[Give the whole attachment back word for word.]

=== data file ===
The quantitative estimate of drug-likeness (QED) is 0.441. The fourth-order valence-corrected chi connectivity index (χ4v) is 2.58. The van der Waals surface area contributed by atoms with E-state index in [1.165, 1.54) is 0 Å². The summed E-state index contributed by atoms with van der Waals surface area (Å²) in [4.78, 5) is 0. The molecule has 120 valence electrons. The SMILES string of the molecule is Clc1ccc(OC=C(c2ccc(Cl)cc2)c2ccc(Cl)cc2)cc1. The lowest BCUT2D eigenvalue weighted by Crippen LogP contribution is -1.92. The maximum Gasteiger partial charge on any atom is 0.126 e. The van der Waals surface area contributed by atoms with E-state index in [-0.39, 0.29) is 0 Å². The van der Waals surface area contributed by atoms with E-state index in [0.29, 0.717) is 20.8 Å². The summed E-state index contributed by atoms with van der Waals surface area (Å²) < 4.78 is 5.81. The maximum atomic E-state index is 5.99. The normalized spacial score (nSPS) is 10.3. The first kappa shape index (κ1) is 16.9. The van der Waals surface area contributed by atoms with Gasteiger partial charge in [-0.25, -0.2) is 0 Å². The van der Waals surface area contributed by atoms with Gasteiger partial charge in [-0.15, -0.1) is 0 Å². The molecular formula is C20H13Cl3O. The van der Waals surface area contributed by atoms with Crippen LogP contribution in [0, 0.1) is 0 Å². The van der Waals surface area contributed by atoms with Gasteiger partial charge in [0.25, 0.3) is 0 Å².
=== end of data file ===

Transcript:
The quantitative estimate of drug-likeness (QED) is 0.441. The fourth-order valence-corrected chi connectivity index (χ4v) is 2.58. The van der Waals surface area contributed by atoms with E-state index in [1.165, 1.54) is 0 Å². The summed E-state index contributed by atoms with van der Waals surface area (Å²) in [4.78, 5) is 0. The molecule has 120 valence electrons. The SMILES string of the molecule is Clc1ccc(OC=C(c2ccc(Cl)cc2)c2ccc(Cl)cc2)cc1. The lowest BCUT2D eigenvalue weighted by Crippen LogP contribution is -1.92. The maximum Gasteiger partial charge on any atom is 0.126 e. The van der Waals surface area contributed by atoms with E-state index in [-0.39, 0.29) is 0 Å². The van der Waals surface area contributed by atoms with E-state index in [0.29, 0.717) is 20.8 Å². The summed E-state index contributed by atoms with van der Waals surface area (Å²) < 4.78 is 5.81. The maximum atomic E-state index is 5.99. The normalized spacial score (nSPS) is 10.3. The first kappa shape index (κ1) is 16.9. The van der Waals surface area contributed by atoms with Gasteiger partial charge in [-0.25, -0.2) is 0 Å². The van der Waals surface area contributed by atoms with Gasteiger partial charge in [-0.15, -0.1) is 0 Å². The molecular formula is C20H13Cl3O. The van der Waals surface area contributed by atoms with Crippen LogP contribution in [0, 0.1) is 0 Å². The van der Waals surface area contributed by atoms with Gasteiger partial charge in [0.25, 0.3) is 0 Å².